Seattle-based artist Gala Bent draws strange fairytale landscapes occupied by appealingly hued creatures and forms that hover between abstraction and figuration. In her profile of Bent in Image issue 82, Hannah Faith Notess describes Bent’s gouache and graphite technique this way: “Misty, watery washes reminiscent of a rain-soaked Northwest sky appear in the drawings’ backgrounds…but Bent also uses bold, bright layers of the opaque gouache pigments. The same medium can create both a runny, watery background and a jewel-like faceted miniature form…. Bodies are always in motion in Bent’s drawings, which make frequent use of animal-like figures that, while never quite realistic, seem physically plausible. Natural forms and the organic textures of hair, skin, and water weave in and through geometric shapes that seem to hail from the world of abstract ideas…. Though her work takes a keen interest in the natural world, Bent is not tied to the literal landscape, as it might be photographed or painted in plein air. Instead, she’s interested in the way nature sticks in the mind that perceives it, transformed by memory and imagination.”
Gala Bent is an artist, mother and educator living in Seattle, Washington. She has a BFA in Painting from Ball State University in Indiana and an MFA in Visual Art from State University of New York (SUNY) at Buffalo, and currently teaches full time at Cornish College of the Arts. Drawings on paper, colored with gouache, are her most prevalent medium, but she also works, when possible, with installation, animation and writing. Gala’s work has been shown locally, nationally and internationally, and she is represented by G.Gibson Gallery in Seattle.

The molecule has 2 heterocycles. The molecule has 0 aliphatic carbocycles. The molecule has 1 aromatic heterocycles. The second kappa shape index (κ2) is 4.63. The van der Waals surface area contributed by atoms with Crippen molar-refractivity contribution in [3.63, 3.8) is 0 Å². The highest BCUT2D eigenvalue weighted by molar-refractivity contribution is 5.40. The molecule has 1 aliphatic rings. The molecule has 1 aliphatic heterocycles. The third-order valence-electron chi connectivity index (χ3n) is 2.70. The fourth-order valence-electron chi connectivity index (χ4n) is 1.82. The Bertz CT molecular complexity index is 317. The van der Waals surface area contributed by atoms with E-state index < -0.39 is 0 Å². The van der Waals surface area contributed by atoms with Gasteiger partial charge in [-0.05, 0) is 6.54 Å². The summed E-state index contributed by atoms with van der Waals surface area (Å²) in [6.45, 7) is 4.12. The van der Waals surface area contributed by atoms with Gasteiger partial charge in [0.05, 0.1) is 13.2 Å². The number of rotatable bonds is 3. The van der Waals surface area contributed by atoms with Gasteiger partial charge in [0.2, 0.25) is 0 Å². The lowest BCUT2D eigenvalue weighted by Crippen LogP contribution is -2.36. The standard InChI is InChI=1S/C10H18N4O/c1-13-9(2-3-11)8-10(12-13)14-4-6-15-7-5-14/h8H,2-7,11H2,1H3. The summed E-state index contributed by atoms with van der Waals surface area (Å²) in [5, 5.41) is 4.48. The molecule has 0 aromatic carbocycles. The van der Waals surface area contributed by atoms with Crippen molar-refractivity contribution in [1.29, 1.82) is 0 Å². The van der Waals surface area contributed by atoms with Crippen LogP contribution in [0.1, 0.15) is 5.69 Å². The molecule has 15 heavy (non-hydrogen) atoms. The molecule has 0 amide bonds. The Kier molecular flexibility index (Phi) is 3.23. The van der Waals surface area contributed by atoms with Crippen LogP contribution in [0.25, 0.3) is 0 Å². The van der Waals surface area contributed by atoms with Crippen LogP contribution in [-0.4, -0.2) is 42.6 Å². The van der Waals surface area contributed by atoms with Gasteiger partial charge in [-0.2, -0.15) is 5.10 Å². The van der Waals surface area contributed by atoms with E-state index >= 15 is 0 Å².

I have a solo exhibition open from March 5 to April 18, 2015 at G.Gibson Gallery in Seattle called “A Chorus for the Multiverse.” This work (some of which is shown here) grew out of both a fascination with and an inability to comprehend contemporary cosmology that includes the possibility of an infinite number of possible universes—The Multiverse. Some of these theories include the capacity for parallel selves—a very science-fiction proposition. The work was also influenced by study of the drawings of astronomers in Omar W. Nasim’s book “Observing by Hand: Sketching the Nebulae in the 19th Century,” and by a brief essay by Umberto Eco called “Imaginary Astronomies.” I enjoy looking at earnest models of the past in order to understand the way that our own view of the cosmos may look to future generations. I also want to honor the curiosity and imagination of people who have worked toward a greater understanding of the world where we find ourselves.
An abiding love for geological forms and biological systems has been given new language and structure through a current illustration project with biochemist Ben McFarland. The book written by McFarland (and illustrated by me after much brushing-up and dusting-off of chemistry basics) is an account of the genesis of life on earth as seen through the enfolding structure of the periodic table. The book is due to be published later this year.